Needless to say, in early 2001, the City Council adopted the River West TIF. Shortly thereafter, Blommer submitted a redevelopment proposal to the city in which it proposed acquiring 4.2 acres of land around its factory, including a parcel owned by Fred Eychaner at the southwest corner of Jefferson and Grand Streets. It specifically noted that its proposal would create and retain jobs, increase tax revenue, ensure its continued presence in Chicago, and create a “buffer zone” between itself and the adjacent residential developments. In February 2002, Blommer offered to purchase Eychaner’s land for $824,980 — an offer that Eychaner declined. Next, the city got involved. It notified Eychaner that it was considering taking his property. In May 2002, the Community Development Commission held a public meeting regarding the proposed taking and, over the objections of Eychaner, recommended an exercise of eminent domain. In July 2002, the City Council passed an ordinance authorizing the taking of Eychaner’s land, finding the taking to be consistent with the objectives of the River West TIF.
In August 2005, only weeks after the Supreme Court decided Kelo, the city filed a complaint to condemn Eychaner’s property. After some lengthy pretrial wrangling, the case went to trial on the issue of just compensation, and the jury awarded Eychaner $2.5 million. But Eychaner didn’t want the money. He wanted his property. On appeal, therefore, he argued that the city could not constitutionally exercise its eminent domain power to acquire a non-blighted property and transfer it to another private party merely in the name of economic redevelopment.
The court of appeals disagreed. In an opinion authored by Justice Michael Hyman, the court started by noting that, although the taking of private property must be for a “public purpose,” the public purpose is not defeated merely because the condemned property is transferred to another private owner. It also observed that “possessory use by the public is not an indispensable prerequisite” to the lawful exercise of eminent domain power. A government may take property in the name of economic redevelopment, the court stated, so long as “members of the public are the primary intended beneficiaries of the taking rather than private businesses.”
The court then examined the proposed taking for evidence of an illegitimate purpose. In doing so, it was keen to emphasize that deference ought be accorded to the legislative findings. Nonetheless, it recognized that discerning the difference between a valid public use and a sham “can be challenging.” For example, in Southwestern Illinois Development Authority v. National City Environmental, LLC, 99 Ill. 2d 225 (2002), the Illinois Supreme Court held unconstitutional an exercise of eminent domain power in which 148.5 acres of land belonging to a recycling company was taken and transferred to a racetrack for use as a parking lot. Although the development authority justified the taking in the interest of decreased traffic, better public safety, and the reduction of blight, the Illinois Supreme Court was nonplussed. It held that, in the absence of a “thorough study” or the formulation of an “economic plan,” it had no choice but to conclude that the development authority was merely assisting the racetrack in meeting its expansion goals by acting as a makeshift land broker. It concluded that, while the authority’s actions were undertaken “in the guise of carrying out its legislated mission,” its “true intentions were not clothed in an independent, legitimate governmental decision to further a planned public use.”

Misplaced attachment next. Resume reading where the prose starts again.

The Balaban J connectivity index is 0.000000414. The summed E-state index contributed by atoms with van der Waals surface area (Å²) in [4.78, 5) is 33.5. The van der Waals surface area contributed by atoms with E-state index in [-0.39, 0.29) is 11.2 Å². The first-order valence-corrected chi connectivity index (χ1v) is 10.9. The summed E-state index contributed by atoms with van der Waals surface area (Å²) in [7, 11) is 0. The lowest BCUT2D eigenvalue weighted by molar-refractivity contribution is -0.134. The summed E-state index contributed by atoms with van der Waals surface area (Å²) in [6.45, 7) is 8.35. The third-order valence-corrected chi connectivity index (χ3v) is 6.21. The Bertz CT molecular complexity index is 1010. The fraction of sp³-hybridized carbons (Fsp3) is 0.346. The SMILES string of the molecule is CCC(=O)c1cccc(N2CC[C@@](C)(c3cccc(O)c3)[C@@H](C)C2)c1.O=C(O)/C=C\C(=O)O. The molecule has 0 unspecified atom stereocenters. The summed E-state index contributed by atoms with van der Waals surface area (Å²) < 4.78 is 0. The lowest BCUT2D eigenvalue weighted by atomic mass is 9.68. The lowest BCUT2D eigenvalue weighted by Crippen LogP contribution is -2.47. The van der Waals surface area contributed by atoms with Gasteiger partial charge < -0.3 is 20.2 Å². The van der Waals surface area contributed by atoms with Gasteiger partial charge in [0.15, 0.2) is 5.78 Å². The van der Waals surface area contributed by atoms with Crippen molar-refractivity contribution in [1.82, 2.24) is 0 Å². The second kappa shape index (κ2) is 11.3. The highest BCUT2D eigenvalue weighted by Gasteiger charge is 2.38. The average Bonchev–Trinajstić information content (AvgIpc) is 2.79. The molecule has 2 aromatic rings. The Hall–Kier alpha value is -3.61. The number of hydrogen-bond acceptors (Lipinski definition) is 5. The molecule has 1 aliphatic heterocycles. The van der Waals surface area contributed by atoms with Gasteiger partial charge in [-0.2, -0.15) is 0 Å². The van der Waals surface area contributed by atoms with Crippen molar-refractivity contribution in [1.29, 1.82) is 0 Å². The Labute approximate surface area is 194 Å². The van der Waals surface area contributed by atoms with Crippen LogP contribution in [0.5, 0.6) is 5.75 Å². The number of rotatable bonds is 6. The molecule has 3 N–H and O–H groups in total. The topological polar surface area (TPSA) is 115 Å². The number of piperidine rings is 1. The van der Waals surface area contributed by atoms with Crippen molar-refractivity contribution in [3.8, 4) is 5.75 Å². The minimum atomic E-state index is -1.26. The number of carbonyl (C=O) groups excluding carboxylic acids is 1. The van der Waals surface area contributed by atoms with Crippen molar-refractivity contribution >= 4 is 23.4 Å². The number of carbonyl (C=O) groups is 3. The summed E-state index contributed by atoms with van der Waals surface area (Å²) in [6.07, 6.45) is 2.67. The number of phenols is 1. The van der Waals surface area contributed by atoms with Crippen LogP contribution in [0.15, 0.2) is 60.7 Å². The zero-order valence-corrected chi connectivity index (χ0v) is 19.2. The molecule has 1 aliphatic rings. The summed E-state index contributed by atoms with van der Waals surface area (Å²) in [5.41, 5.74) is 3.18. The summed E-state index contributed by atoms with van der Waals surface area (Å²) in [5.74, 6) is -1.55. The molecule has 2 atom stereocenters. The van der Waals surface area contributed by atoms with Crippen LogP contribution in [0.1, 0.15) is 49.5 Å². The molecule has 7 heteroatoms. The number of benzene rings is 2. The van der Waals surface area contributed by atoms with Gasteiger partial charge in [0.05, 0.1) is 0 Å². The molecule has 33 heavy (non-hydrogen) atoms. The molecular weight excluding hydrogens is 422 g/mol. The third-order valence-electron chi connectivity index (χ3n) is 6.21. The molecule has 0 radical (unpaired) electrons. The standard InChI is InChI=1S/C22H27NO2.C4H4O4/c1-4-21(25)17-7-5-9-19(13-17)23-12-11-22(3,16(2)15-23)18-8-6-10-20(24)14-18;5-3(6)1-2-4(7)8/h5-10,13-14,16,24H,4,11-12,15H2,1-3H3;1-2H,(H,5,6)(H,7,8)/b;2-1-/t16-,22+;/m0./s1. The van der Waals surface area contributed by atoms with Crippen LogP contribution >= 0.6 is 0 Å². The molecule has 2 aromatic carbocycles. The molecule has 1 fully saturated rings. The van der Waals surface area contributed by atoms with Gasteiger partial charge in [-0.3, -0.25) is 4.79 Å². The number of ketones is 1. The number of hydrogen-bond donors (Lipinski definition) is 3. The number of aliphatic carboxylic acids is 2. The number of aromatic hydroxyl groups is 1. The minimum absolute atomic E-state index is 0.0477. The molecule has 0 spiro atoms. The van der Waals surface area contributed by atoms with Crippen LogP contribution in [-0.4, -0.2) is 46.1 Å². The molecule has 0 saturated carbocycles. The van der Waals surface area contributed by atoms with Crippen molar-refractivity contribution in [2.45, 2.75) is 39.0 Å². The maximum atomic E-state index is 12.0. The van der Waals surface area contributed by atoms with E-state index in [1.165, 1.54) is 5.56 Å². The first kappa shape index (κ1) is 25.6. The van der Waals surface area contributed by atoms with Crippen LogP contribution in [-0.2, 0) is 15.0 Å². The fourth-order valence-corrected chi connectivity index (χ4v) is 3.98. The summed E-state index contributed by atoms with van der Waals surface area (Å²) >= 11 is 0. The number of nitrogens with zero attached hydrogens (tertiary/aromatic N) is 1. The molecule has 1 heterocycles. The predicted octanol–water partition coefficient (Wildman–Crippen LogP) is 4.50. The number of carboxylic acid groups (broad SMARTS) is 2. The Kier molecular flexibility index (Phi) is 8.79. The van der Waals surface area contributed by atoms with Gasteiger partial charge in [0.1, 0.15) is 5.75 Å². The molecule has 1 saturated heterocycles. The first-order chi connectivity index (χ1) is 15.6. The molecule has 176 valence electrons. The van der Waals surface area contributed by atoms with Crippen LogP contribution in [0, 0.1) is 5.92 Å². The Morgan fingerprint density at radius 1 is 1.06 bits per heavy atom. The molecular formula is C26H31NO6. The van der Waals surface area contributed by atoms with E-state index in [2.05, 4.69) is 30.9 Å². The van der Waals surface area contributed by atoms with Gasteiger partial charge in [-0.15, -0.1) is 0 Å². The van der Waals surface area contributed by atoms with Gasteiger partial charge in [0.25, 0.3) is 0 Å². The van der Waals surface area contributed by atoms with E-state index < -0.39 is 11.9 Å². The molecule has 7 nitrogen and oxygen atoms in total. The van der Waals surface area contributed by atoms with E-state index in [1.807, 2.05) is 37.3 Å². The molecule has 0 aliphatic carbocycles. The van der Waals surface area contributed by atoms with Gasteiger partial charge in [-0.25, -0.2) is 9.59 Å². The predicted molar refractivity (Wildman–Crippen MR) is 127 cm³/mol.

Relying on Kelo and Southwestern Illinois Development Authority, the court explained that “a telling feature of sound public use in the context of economic redevelopment is the existence of a well-developed, publicly vetted, and thoughtful economic development plan.” As far as the City of Chicago is concerned, it was all downhill from here: The court examined the process behind the creation of the PMD and the overlapping TIF district and found that the city jumped through all the necessary hoops before acting and that there was no evidence of a “sweetheart deal to help Blommer avoid paying full price for Eychaner’s land.”
Although the court of appeals affirmed the finding that the city’s exercise of eminent domain was not unconstitutional, it found procedural errors relating to the computation of fair compensation and remanded the matter to the trial court.